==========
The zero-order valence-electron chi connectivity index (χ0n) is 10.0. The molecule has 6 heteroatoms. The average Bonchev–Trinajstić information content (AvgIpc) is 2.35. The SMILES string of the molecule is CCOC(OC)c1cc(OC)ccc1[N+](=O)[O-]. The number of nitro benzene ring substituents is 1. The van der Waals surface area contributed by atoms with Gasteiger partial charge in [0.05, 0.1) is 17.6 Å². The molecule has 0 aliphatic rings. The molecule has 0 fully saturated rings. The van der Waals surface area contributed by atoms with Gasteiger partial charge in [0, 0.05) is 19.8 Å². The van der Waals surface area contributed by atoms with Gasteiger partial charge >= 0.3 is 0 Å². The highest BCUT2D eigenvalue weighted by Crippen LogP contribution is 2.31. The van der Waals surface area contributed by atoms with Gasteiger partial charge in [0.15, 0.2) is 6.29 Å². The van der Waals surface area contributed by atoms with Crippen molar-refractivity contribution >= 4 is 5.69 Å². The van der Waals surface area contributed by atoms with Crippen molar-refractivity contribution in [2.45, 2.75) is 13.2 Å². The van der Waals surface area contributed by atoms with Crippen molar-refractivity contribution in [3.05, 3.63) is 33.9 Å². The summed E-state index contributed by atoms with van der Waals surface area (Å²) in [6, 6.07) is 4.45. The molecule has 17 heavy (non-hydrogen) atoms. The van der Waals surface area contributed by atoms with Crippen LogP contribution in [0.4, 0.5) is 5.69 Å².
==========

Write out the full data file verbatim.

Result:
The zero-order valence-electron chi connectivity index (χ0n) is 10.0. The molecule has 6 heteroatoms. The average Bonchev–Trinajstić information content (AvgIpc) is 2.35. The SMILES string of the molecule is CCOC(OC)c1cc(OC)ccc1[N+](=O)[O-]. The number of nitro benzene ring substituents is 1. The van der Waals surface area contributed by atoms with Gasteiger partial charge in [0.05, 0.1) is 17.6 Å². The molecule has 0 aliphatic rings. The molecule has 0 fully saturated rings. The van der Waals surface area contributed by atoms with Gasteiger partial charge in [0, 0.05) is 19.8 Å². The van der Waals surface area contributed by atoms with Gasteiger partial charge >= 0.3 is 0 Å². The highest BCUT2D eigenvalue weighted by Crippen LogP contribution is 2.31. The van der Waals surface area contributed by atoms with Gasteiger partial charge in [0.15, 0.2) is 6.29 Å². The van der Waals surface area contributed by atoms with Crippen molar-refractivity contribution >= 4 is 5.69 Å². The van der Waals surface area contributed by atoms with Crippen molar-refractivity contribution in [2.45, 2.75) is 13.2 Å². The van der Waals surface area contributed by atoms with Crippen molar-refractivity contribution in [3.05, 3.63) is 33.9 Å². The summed E-state index contributed by atoms with van der Waals surface area (Å²) in [6, 6.07) is 4.45. The molecule has 17 heavy (non-hydrogen) atoms. The van der Waals surface area contributed by atoms with Crippen LogP contribution in [0.4, 0.5) is 5.69 Å².